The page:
This morning was another up and get going kind of day; I will let myself have a lie in at some point this holiday, but I wanted to squeeze a lot in this morning as a lot of places around here tend to open for a few hours in the morning, close for an hour or so over lunch, then re-open in the afternoon.
I spent yesterday evening working out the order of events for the day, which started with Le Palais du Pain d’Epices – yes, a gingerbread museum! I didn’t really know what to expect, but was actually pleasantly surprised. It was only €3 for entry, and the museum itself was totally adorable; an animated gingerbread man leads a tour via screens in each of the rooms! Unfortunately he only spoke French, but all the information boards around each of the rooms had translations for both English and German. I learnt about the history of gingerbread, and it’s significance in the region, then walked through the house of the gingerbread man, snapping as many pictures of various recipes as I could, before entering their recently set up Christmas gingerbread grotto, which featured an entire wall of gingerbread bricks, made in the onsite bakery. I also got a glimpse of the production line through windows into the factory, where staff were mixing, baking and decorating gingerbread treats! Finally, it was exit via gift shop, where I was totally overwhelmed by the vast quantities and varieties of biscuits.
Keeping on a foodie theme, next up was Les Secrets du Chocolat Musee! After paying for my ticket (I can just about do that conversation in French now), I was handed a small box of chocolates, and pointed towards the door of a theatre, so without wanting to seem like a English moron, I walked into the auditorium and took a seat, when a film started playing on the big screen; it was a guided tasting of the chocolates I’d just been given! The man spoke French, but with subtitles I could follow along easily as I ate each of the 4 chocolates, as well as seeing a little clip about the production of each one – fab! After that was over, I walked through the museum itself, which covered the history of chocolate, it’s journey to Europe and historical significance, and also a bit more of the production. Another gift shop, which smelt amazing but I resisted, ever conscious of my strict budget!
Next on the list was Montagnes des Singes, a monkey sanctuary. I arrived just as they had closed for lunch, so sat out in the car park for a bit to chill out and munch on some of my car food. This was when the heavens opened and the rain began, but ever over-prepared, it was just coat on and brolly up, and I was back to it. I got in as soon as it re-opened, which meant it was fairly quiet. It was basically just a huge enclosure that you could walk through, with over 200 macaques running around that you could hang out with; as you enter, you’re given a handful of popcorn to feed them as you go round, and the little guys are everywhere, and so interesting to watch. There was a feeding talk shortly after I got in, which is normally in French or German only, but as there was a large group of Americans, they had agreed to do it in English which was a lucky coincidence!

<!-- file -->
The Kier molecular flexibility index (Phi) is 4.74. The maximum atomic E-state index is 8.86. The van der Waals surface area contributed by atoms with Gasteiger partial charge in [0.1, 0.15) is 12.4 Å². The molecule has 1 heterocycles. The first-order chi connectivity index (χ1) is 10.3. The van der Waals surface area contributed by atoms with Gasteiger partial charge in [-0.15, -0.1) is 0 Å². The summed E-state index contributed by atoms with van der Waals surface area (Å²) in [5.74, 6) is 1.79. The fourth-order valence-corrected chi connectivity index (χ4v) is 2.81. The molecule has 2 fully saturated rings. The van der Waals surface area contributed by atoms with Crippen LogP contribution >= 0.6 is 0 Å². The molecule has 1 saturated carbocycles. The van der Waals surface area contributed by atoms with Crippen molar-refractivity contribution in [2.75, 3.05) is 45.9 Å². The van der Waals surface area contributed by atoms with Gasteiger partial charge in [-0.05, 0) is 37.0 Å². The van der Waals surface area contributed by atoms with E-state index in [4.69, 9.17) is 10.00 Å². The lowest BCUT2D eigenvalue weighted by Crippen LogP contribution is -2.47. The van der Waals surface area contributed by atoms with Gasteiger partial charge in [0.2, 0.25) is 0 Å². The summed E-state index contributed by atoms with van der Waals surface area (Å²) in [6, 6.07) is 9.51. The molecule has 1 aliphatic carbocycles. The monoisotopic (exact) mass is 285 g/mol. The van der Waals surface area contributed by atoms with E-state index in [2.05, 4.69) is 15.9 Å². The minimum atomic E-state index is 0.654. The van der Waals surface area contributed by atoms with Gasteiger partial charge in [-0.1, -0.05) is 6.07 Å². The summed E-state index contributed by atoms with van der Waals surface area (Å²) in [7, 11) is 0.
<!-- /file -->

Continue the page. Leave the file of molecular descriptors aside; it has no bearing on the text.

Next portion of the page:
After finishing up with my monkey buddies, I had planned on going to the nearby eagle sanctuary, but due to the poor weather they had closed, so I went off grid a little, following road signs to a ‘nearby’ castle. It was right at the top of what seemed like a small mountain, although I couldn’t tell as everywhere around me was just cloud! It was the Chateau de haut-Koenigsbourg, a 12th century stronghold that had been destroyed and abandoned during the Thirty Years War, and restored at the beginning of the 20th century. Although it boasts spectacular views of the surrounding area, I saw nothing but cloud, which actually made it seem even more impressive and you get a real sense of how high you are. The castle itself was a mixture of its original self, the work of the restoration, and also more recent efforts to maintain it, but was impressive nonetheless.
After descending the mountain, leaving the cloud up there, I really got to appreciate some of the beautiful villages I was driving through, which was really the reason behind my wanting to visit Alsace. The combination of brightly coloured and classic half-timbered buildings, as well as windy streets and villages separated by vast fields really was something to appreciate in itself. I headed towards Colmar, which was a town I had wanted to see, but after driving around for a little while, it became clear that it wasn’t really as tourist-y as I had thought it would be, so I drove around the streets taking in some of the city sights, but didn’t stop, instead making my way straight to Mulhouse, where I’m staying for 2 nights now. A quick stop at the supermarket to pick up some food, and a hotel room picnic for dinner; I’m a happy girl!